Bankruptcy Bill Nears Passage -- Again
It seems a bill that would make it more difficult for consumers to avoid paying off credit card debts by filing for personal bankruptcy has more lives than a B-movie monster.
In a rush to wrap up its legislative business before the summer break, lawmakers on Capitol Hill seem poised finally to enact a bankruptcy reform bill that has come close to becoming law on at least four other occasions. And if approved, the bill would be a big victory for the credit card and banking industries, which have given millions of dollars in campaign contributions to both political parties over the past few years.
In theory, the proposal would mean more revenue for big credit card issuers such as MBNA (KRB), Citigroup (C) and Bank One (ONE), because it would force some individuals filing for bankruptcy to continue paying off a portion of their credit card debts. Bankruptcy judges would employ a "means test" to determine whether an individual has the financial resources to pay back up to 25% of his debts -- or between $10,000 and $15,000 -- over a five-year period.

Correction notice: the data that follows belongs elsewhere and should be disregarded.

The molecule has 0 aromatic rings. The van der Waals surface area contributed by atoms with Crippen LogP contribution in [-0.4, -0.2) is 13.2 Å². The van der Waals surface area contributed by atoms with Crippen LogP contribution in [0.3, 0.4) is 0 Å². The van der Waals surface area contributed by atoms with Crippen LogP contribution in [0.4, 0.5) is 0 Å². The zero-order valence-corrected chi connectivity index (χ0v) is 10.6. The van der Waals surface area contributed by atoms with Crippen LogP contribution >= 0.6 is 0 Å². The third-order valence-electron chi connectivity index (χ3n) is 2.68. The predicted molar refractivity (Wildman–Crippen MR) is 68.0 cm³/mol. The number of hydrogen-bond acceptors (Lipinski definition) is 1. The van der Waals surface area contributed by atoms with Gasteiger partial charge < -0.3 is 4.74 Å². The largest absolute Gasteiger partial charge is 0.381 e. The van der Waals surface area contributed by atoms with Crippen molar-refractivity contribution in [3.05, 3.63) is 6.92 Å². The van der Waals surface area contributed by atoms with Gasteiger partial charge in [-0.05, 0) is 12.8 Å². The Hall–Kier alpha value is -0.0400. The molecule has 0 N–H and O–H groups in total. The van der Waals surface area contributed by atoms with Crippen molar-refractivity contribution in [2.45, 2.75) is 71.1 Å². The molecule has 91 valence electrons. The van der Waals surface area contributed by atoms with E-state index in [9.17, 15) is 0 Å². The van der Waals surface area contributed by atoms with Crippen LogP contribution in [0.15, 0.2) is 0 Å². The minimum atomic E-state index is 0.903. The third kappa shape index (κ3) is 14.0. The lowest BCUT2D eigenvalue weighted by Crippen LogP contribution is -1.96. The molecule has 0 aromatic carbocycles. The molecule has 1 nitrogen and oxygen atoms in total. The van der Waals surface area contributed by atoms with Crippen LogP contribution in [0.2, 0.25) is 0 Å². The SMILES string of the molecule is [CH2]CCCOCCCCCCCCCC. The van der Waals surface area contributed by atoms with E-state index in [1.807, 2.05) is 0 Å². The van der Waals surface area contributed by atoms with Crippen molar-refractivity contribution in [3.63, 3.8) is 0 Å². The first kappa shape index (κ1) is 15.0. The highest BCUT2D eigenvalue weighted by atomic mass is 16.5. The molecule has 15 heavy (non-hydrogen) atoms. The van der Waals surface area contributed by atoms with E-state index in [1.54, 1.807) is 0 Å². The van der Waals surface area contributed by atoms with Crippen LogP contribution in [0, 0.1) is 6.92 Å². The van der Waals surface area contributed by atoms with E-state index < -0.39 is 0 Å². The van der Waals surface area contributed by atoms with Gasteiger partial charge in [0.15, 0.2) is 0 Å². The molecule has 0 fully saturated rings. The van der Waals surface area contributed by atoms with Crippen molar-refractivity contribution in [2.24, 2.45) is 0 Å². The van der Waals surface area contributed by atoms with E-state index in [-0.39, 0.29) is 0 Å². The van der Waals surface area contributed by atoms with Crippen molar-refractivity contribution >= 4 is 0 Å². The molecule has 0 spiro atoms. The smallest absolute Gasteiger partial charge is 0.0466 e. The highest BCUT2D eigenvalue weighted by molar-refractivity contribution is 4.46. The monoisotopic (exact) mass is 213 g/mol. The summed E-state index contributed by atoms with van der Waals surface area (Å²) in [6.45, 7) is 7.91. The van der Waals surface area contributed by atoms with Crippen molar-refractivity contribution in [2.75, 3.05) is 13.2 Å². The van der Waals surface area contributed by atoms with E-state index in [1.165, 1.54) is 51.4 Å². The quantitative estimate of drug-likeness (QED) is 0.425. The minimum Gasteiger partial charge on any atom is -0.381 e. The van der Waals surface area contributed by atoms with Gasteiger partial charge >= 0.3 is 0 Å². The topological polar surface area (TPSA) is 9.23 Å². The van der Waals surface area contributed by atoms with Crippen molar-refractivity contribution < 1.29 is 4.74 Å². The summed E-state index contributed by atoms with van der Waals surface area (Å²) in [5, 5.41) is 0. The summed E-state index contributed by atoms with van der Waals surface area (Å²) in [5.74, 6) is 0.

That's an important change from the current law, which permits individuals to essentially erase all their unsecured debts, which typically include things like credit card debts, utility bills and some auto loans.
Stocks JumpIndeed, news that congressional negotiators had reached a tentative agreement late Thursday on a bankruptcy bill helped prop up shares of MBNA, the nation's biggest credit card company, which rose 68 cents, or 4.19%, to $16.90. The Wilmington, Del.-based company has been one of the most forceful corporate lobbyists for the bankruptcy proposal and was a big contributor to the 2000 presidential campaign of President Bush, who has supported the reform measure in the past. But despite the aggressive lobbying by financial-services firms like MBNA, many industry experts say the bankruptcy reform bill won't be as big a boon to the income statements of credit-card lenders as some investors may think. "We're making no changes in our estimates," said Fox-Pitt Kelton financial-services analyst Reilly Tierney. Tierney says card companies such as MBNA are not likely to see more than a 5%-10% reduction in the dollar value of the credit-card debts they write off each year due to personal bankruptcy filings. And while that's not an insignificant number, he says no credit card company is likely to experience a revenue bonanza from the changes in the bankruptcy law.
Small MinorityIndeed, a study last year by the American Bankruptcy Institute found that only 3% of personal bankruptcy filers would probably qualify under the means test and be required to continue making partial payments on their unsecured debts.
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